Mesothelial Cyst Derived from Chest Wall Pleura Growing after Thoracic Surgery

Journal of Medical Case Reports
15 Apr, 2019 ,

A 63-year-old Japanese woman was referred to our department. She had undergone total hysterectomy for cervical carcinoma and two lung wedge resections for metastatic lung cancer on the upper and lower lobes of her right lung and lower lobe of her left lung. After the thoracic surgery, an intrathoracic chest wall mass was found, which grew gradually. Computed tomography demonstrated a 2.0 × 1.8 cm low-density mass without contrast effect. Magnetic resonance imaging demonstrated a low-intensity mass in T1-weighted imaging and a high-intensity mass in T2-weighted imaging. Thoracoscopic excision of the mass was performed. The cystic mass was thought to be derived from her chest wall and was pathologically diagnosed as mesothelial cyst. Five years after the surgery, she has no evidence of recurrence of the cyst or cervical carcinoma.

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A 63-year-old Japanese woman was referred to our department because of an abnormal shadow at the left side of her chest wall on computed tomography. She had undergone total hysterectomy and radiotherapy for cervical carcinoma 4 years prior. One year after the first surgery, three metastatic lung nodules appeared at the upper lobe of her right lung, the lower lobe of her right lung, and the lower lobe of her left lung. Wedge resection for upper and lower lobe of her right lung was initially performed via three-port thoracoscopic surgery.

Then, wedge resection for the lower lobe of her left lung was performed via eighth intercostal single incisional thoracoscopic surgery. After the surgery, an intrathoracic chest wall mass developed which increased in size gradually. Her gynecologist introduced her to our department for surgical resection of the mass. Her family, including her parents and two sisters, had been healthy and had no inheritable diseases. She had no symptom, drug history, tobacco smoking history, or psychosocial history, and she was a social drinker. She had not received any medications since the mass developed and until admission to our hospital. She had undergone an operation three times as mentioned above and had been a carrier of type B hepatitis.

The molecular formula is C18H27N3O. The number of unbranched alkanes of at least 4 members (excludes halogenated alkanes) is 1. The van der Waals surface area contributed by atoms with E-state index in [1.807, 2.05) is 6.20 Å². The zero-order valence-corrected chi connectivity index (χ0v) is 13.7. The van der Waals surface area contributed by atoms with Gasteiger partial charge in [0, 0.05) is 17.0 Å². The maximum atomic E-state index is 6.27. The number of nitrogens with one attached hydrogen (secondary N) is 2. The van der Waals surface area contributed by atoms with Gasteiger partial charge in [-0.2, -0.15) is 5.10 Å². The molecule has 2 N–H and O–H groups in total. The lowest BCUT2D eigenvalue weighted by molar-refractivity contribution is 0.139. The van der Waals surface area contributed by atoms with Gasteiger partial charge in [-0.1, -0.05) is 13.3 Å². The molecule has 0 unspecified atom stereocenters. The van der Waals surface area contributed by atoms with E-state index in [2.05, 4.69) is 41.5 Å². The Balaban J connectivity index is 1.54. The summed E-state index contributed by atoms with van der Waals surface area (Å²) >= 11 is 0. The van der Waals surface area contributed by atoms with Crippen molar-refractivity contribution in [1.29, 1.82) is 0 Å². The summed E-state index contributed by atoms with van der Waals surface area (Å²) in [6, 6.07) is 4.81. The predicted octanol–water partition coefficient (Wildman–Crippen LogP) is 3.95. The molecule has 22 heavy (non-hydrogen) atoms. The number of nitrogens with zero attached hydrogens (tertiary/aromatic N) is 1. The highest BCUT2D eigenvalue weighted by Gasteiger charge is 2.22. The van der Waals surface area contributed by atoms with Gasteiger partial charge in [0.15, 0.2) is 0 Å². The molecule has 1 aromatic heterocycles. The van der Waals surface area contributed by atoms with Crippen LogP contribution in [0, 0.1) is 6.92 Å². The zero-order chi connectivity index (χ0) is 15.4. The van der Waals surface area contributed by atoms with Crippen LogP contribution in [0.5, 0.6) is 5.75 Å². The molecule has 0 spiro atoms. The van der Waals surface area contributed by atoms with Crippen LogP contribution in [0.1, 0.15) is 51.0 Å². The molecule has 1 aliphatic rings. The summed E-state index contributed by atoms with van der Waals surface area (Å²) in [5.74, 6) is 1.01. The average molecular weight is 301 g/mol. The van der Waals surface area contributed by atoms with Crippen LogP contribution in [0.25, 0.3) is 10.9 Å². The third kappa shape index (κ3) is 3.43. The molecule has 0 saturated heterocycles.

After her admission to our department, her general condition was good, and there were three operative scars at both sides of her chest and lower abdomen. Her chest sounds were clear and there was no neurological abnormality. She was 151.1 centimeters tall and weighed 49.8 kilograms. Her heart rate was 77/minute, blood pressure was 135/87 mmHg, and body temperature was 36.1 °C. The laboratory findings were white blood cells 5.25 × 103/μL, hemoglobin 12.7 g/dL, and platelets 156 × 103/μL. A liver function test revealed: albumin 4.6 g/dL, aspartate aminotransferase 15 U/L, alanine aminotransferase 13 U/L, and total bilirubin 0.3 mg/dL.

A renal function test revealed blood urea nitrogen 13.6 mg/dL and creatinine 0.79 mg/dL. An electrolyte test revealed sodium 143 mEq/L, potassium 3.8 mEq/L, and chlorine 106 mEq/L. A tumor marker test revealed carcinoembryonic antigen 3.4 ng/mL and squamous cell carcinoma antigen 0.80 ng/mL. Another test revealed positive reaction to type B hepatitis surface antigen and C-reactive protein < 0.1 mg/dL. Computed tomography demonstrated a gradually increasing low-density mass measuring 2.0 × 1.8 cm in diameter. Magnetic resonance imaging demonstrated a low-intensity mass in T1-weighted imaging and a high-intensity mass in T2-weighted imaging. The mass was thought to be a singular cyst; however, this type of cyst was rare and the mass was increasing. Therefore, dissemination of cervical carcinoma could not be excluded, and surgical removal of a part or tissue of the mass was performed.

In the right lateral position, thoracoscopic excision of the mass was done with two ports (3 mm and 2 cm access ports) by two general thoracic surgeons. First the 3 mm port was set at the sixth intercostal space on the inframammary line. Most of her left lung was attached to her chest wall; therefore, the second port was set above the cyst and lysis of adhesions was done. After the lysis, the cystic mass was found adhering to the upper lobe of her left lung. The adhesion of the mass to her lung was not strong and could be separated without injury to the visceral pleura. Therefore, the mass was thought to derive from the chest wall pleura and was resected by adhesiolysis.

The mass was a unilocular cyst containing mucinous fluid. On microscopic examination, the cyst was lined with a single layer of cuboidal epithelium; immunohistochemistry showed positive staining of calretinin and D2-40. Thus, the cyst was diagnosed as mesothelial cyst derived from the chest wall pleura. Five years after the surgery, our patient had no evidence of cyst or cervical carcinoma on computed tomography.